“If you start seeing more severe drought; more significant famine; more displacement from the Indian subcontinent and coastal regions in Africa and Asia…”
GN Bureau | March 17, 2016
Late in his presidency, Barack Obama looks at the future and finds climate change as the most worrisome factor – and he is also worried about drought, famine and “displacement from the Indian subcontinent”.
“As I survey the next 20 years, climate change worries me profoundly because of the effects that it has on all the other problems that we face,” Obama told Jeffrey Goldberg of the Atlantic monthly. “If you start seeing more severe drought; more significant famine; more displacement from the Indian subcontinent and coastal regions in Africa and Asia; the continuing problems of scarcity, refugees, poverty, disease—this makes every other problem we’ve got worse. That’s above and beyond just the existential issues of a planet that starts getting into a bad feedback loop.”
These remarks are part of the Atlantic magazine’s April cover story, The Obama doctrine, a long overview of the US foreign policy during his presidency.
The comments come at a time when large parts of India have suffered drought.
He assigns so much weightage to climate change that he says, “ISIS is not an existential threat to the United States… Climate change is a potential existential threat to the entire world if we don’t do something about it.”
Climate change worries him in particular, the report notes, because “it is a political problem perfectly designed to repel government intervention. It involves every single country, and it is a comparatively slow-moving emergency, so there is always something seemingly more urgent on the agenda.”
The president also mentions terrorism as a long-term problem “when combined with the problem of failed states”.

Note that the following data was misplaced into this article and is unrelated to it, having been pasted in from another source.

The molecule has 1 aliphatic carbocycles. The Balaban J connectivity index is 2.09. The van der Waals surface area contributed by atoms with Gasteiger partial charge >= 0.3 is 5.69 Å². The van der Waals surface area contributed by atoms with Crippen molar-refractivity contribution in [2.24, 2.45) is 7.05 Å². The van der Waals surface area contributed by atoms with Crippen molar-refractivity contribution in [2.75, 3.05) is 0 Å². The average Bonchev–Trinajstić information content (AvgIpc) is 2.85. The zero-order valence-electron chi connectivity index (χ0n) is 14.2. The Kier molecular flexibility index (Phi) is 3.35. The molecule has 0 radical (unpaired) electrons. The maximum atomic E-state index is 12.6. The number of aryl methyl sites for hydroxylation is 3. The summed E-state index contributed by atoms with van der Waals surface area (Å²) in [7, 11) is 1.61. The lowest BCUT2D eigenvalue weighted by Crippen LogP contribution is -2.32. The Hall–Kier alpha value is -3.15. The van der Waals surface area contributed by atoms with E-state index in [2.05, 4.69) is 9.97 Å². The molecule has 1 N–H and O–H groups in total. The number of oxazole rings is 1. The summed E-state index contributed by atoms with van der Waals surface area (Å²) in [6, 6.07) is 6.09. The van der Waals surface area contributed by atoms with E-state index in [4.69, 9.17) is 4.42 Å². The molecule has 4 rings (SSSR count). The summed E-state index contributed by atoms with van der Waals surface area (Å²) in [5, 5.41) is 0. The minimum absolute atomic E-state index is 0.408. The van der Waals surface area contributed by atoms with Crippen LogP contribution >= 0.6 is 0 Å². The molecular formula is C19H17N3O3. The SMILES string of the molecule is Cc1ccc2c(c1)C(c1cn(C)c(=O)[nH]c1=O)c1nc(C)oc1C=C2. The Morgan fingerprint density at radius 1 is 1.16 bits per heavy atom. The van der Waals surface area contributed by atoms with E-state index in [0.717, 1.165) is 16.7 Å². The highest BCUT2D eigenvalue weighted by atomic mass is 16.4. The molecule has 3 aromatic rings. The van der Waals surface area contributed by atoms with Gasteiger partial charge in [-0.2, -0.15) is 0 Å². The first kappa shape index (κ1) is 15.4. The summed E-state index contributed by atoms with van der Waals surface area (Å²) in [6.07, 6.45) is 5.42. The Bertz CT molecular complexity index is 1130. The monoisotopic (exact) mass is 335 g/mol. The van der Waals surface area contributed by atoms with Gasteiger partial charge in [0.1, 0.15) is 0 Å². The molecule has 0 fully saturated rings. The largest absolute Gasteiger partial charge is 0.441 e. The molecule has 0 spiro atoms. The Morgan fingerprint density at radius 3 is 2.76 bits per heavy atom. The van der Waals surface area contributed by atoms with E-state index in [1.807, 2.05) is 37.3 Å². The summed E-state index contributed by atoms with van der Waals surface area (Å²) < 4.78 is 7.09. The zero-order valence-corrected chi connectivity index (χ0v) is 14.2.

The report has no other direct reference to India, but it may interest Indian readers that, according to Goldberg, Obama “privately questions why Pakistan, which he believes is a disastrously dysfunctional country, should be considered an ally of the U.S. at all.”
Yield gaps in wheat production in India can be countered with an earlier sowing date, says a University of Michigan researcher. Using a new way to measure wheat yields, Meha Jain, assistant professor at the U-M School for Environment and Sustainability, found that the wheat yie
Kharpariya village, about 50 km from the headquarters town of Madhya Pradesh’s Mandla district, is like many villages in the region, home to the Baiga, deemed a particularly vulnerable tribal group (PVTG) for whom permanent contraception methods are banned to prevent extinction. However, care for p
Somabhai Modi says he remembers only one occasion when he offered his younger brother prime minister Narendra Modi advice regarding work. This, he says, was when Modi was chief minister of Gujarat. After one of his weekly grievance redressal sessions, the then chief minister had enquired after the well-b
Should ration cards not linked to Aadhaar be rendered ineligible?
INS Kiltan, the third anti-submarine warfare (ASW) stealth corvette built under project 28 (Kamorta class), was commissioned into the Indian Navy by defence minister Nirmala Sitharaman at the naval dockyard in Visakhapatnam. The anti-submarine warfare stealth corvet
Maharatna enterprise, Steel Authority of India Ltd. (SAIL) has supplied defence grade micro-alloyed grade of steel (DMR 249A) steel plates for the indigenously built anti-submarine warfare (ASW) stealth corvette INS-Kiltan commissioned into Indian Navy. SAIL’s integ